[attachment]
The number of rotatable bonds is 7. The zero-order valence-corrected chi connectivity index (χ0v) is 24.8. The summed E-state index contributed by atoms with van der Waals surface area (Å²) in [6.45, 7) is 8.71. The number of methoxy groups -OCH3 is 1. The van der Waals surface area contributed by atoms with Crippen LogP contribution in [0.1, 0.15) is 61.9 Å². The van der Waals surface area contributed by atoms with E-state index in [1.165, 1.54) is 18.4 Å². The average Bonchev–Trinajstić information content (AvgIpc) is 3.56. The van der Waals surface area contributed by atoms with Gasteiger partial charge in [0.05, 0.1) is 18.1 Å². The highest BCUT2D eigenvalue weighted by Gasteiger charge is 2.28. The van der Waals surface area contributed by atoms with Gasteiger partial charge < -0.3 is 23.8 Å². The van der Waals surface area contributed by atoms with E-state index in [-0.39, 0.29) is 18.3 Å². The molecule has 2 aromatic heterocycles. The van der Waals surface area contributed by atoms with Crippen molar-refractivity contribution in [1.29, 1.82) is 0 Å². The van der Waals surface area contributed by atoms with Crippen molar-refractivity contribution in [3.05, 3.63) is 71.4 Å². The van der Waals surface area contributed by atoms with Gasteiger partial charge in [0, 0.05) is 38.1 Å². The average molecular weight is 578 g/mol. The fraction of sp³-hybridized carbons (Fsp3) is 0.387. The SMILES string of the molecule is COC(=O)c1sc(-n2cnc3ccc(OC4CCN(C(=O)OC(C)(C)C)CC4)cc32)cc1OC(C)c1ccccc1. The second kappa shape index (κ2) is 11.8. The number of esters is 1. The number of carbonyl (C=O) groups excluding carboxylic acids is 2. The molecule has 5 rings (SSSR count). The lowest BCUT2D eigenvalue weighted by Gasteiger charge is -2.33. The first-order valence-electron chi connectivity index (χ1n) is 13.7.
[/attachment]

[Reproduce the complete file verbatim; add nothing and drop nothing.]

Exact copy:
The number of rotatable bonds is 7. The zero-order valence-corrected chi connectivity index (χ0v) is 24.8. The summed E-state index contributed by atoms with van der Waals surface area (Å²) in [6.45, 7) is 8.71. The number of methoxy groups -OCH3 is 1. The van der Waals surface area contributed by atoms with Crippen LogP contribution in [0.1, 0.15) is 61.9 Å². The van der Waals surface area contributed by atoms with E-state index in [1.165, 1.54) is 18.4 Å². The average Bonchev–Trinajstić information content (AvgIpc) is 3.56. The van der Waals surface area contributed by atoms with Gasteiger partial charge in [0.05, 0.1) is 18.1 Å². The highest BCUT2D eigenvalue weighted by Gasteiger charge is 2.28. The van der Waals surface area contributed by atoms with Gasteiger partial charge < -0.3 is 23.8 Å². The van der Waals surface area contributed by atoms with E-state index in [-0.39, 0.29) is 18.3 Å². The molecule has 2 aromatic heterocycles. The van der Waals surface area contributed by atoms with Crippen molar-refractivity contribution in [1.29, 1.82) is 0 Å². The van der Waals surface area contributed by atoms with Crippen molar-refractivity contribution in [3.05, 3.63) is 71.4 Å². The van der Waals surface area contributed by atoms with Gasteiger partial charge in [0, 0.05) is 38.1 Å². The average molecular weight is 578 g/mol. The fraction of sp³-hybridized carbons (Fsp3) is 0.387. The SMILES string of the molecule is COC(=O)c1sc(-n2cnc3ccc(OC4CCN(C(=O)OC(C)(C)C)CC4)cc32)cc1OC(C)c1ccccc1. The second kappa shape index (κ2) is 11.8. The number of esters is 1. The number of carbonyl (C=O) groups excluding carboxylic acids is 2. The molecule has 5 rings (SSSR count). The lowest BCUT2D eigenvalue weighted by Gasteiger charge is -2.33. The first-order valence-electron chi connectivity index (χ1n) is 13.7.